|Topic Review (Newest First)|
|02-20-2018 06:50 AM|
Originally Posted by sunlight99 View Post
|02-20-2018 01:00 AM|
|sunlight99||Toro manual says to drain the fuel in the carburetor after running the engine dry, is that needed?|
|02-19-2018 08:50 PM|
I didn't believe it myself, but here's pretty much the final word until someone suggests something else and different testing is done. (i.e. New hypothesis, new testing and observation, etc)
NIST - National Institute of Standards and Time (Kinda like the CDC or NIH, but for things that involve physics, chemistry, or other sciences that don't involve a human body.)
|02-18-2018 04:10 PM|
Originally Posted by Tony P. View Post
|02-18-2018 02:04 PM|
For my part, I use non-ethanol 91 octane fuel with stabilizer and Marvel Mystery Oil (don't know if it helps or not, but I got a 6 pack of the stuff I have to somehow use). I have no fuel shutoff valve on any of my OPE and I don't drain the carbs since I don't know how. No problems yet with neither winter or summer equipment.
HCBPH, my guess about the blue fuel would be that someone used Stabil Marine in it. That stuff is blue.
|02-18-2018 07:59 AM|
I ran into something new last night. I bought a machine for the engine and started tearing it down. It had about a half tank of gas in it, no big deal -right? I usually drain the tank and let it evaporate. Surprise Surprise - the fuel was blue like it had some brand of stabilizer in it. That wasn't the real surprise, there was ice in the tank. Not just a little, a lot. Unless they had water in the gas can, I've never seen anything like that before.
Just a comment.
|02-17-2018 09:53 PM|
Originally Posted by tadawson View Post
i personally spend the bit extra with my carbed engines and get the shell premium fuel which is luckily ethanol free around me. ever since the switch years ago it has saved me the yearly clean the carb out. i know i have even had a few people tell me the 2 stroke oil is suppose to help the fuel stay longer but my 2 strokes still had issues with the ethanol in the fuel.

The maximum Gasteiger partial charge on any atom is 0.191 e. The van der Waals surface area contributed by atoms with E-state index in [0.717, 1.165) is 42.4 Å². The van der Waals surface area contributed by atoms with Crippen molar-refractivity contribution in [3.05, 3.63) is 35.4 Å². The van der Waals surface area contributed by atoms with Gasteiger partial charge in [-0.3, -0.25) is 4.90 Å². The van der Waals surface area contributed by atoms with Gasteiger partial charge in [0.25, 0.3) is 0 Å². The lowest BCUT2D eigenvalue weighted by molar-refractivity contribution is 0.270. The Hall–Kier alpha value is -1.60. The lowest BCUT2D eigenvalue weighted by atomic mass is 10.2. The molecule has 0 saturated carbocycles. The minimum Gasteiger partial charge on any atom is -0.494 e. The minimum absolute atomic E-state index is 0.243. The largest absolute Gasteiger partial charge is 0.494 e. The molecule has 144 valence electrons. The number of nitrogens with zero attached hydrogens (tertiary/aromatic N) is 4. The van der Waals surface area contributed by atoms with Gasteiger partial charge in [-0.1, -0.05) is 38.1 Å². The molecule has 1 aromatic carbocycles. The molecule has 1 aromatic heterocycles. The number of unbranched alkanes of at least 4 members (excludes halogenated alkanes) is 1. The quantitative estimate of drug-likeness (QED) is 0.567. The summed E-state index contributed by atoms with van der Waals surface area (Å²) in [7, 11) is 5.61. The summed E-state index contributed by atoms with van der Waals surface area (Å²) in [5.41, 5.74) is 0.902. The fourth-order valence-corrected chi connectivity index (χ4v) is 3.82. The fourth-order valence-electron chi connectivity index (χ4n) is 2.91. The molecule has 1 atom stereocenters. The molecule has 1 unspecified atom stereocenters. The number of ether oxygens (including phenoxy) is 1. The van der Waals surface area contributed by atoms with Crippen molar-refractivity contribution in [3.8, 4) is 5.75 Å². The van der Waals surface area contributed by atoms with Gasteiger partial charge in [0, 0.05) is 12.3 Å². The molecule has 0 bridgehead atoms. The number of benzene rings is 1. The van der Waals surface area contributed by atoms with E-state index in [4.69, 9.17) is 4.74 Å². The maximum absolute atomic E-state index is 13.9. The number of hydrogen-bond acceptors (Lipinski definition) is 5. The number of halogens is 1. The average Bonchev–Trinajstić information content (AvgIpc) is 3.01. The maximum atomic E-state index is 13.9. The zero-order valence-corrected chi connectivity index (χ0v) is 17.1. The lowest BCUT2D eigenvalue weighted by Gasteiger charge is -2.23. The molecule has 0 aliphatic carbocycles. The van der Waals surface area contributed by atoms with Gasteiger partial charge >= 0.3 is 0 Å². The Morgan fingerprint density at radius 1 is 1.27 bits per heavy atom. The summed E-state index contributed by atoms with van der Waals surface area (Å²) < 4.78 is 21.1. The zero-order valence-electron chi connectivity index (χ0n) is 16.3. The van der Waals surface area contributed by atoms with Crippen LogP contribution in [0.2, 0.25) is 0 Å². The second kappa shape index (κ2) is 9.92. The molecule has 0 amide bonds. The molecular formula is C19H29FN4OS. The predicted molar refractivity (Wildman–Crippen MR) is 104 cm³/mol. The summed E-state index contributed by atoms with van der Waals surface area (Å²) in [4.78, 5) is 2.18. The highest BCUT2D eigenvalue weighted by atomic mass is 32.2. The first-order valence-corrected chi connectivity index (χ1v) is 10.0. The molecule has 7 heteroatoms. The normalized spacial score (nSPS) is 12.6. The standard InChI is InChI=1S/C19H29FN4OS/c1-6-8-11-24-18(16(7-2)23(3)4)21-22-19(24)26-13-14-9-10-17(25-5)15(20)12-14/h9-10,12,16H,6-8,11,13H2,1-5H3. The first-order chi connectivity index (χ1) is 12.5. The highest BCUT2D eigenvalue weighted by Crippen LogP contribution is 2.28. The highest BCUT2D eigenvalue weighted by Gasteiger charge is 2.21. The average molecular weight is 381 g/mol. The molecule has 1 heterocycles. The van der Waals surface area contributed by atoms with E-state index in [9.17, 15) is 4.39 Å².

|02-17-2018 06:42 PM|
Originally Posted by dbert View Post
To my knowledge Acetobacter has not been found inside engines or components and it would be good if someone would dispute that. I'm ready to stand corrected.
I'm not saying ethanol phase separation can't lead to corrosion in small engines; only that that process has nothing to do with bacteria.
Acetobacter is commonly used in fermentation (primarily vinegar) which is a long way from small engines.
|02-17-2018 05:27 PM|
|02-17-2018 04:07 PM|
While ethanol can cause serious problems from phase separation, ethanol-free gasoline can still cause problems due to oxidation, often called stale fuel. Gasoline (with ethanol or ethanol-free) is inherently unstable and that instability causes it to degrade soon after refining. Much of the degradation of gasoline is caused by oxidation. Stale fuel causes gum and varnish - sticky substances that cling to everything causing clogs and eventual failure to the carburetor and engine.
Oxidation has been around for as long as gasoline but is generally not a critical problem in sealed fuel systems, such as vehicles. However, today's small engine fuel systems are not sealed - their gas tanks are vented, as are many gas cans. As a result, oxidation can occur fairly quickly - beginning in as little as 30 days, particularly if the gas tank or can is kept less than half full.
Gasoline additives can control or diminish oxidation, which is why they should be used in all gasolines for small engines.
BTW, I'm not familiar with a NAPA brand additive.
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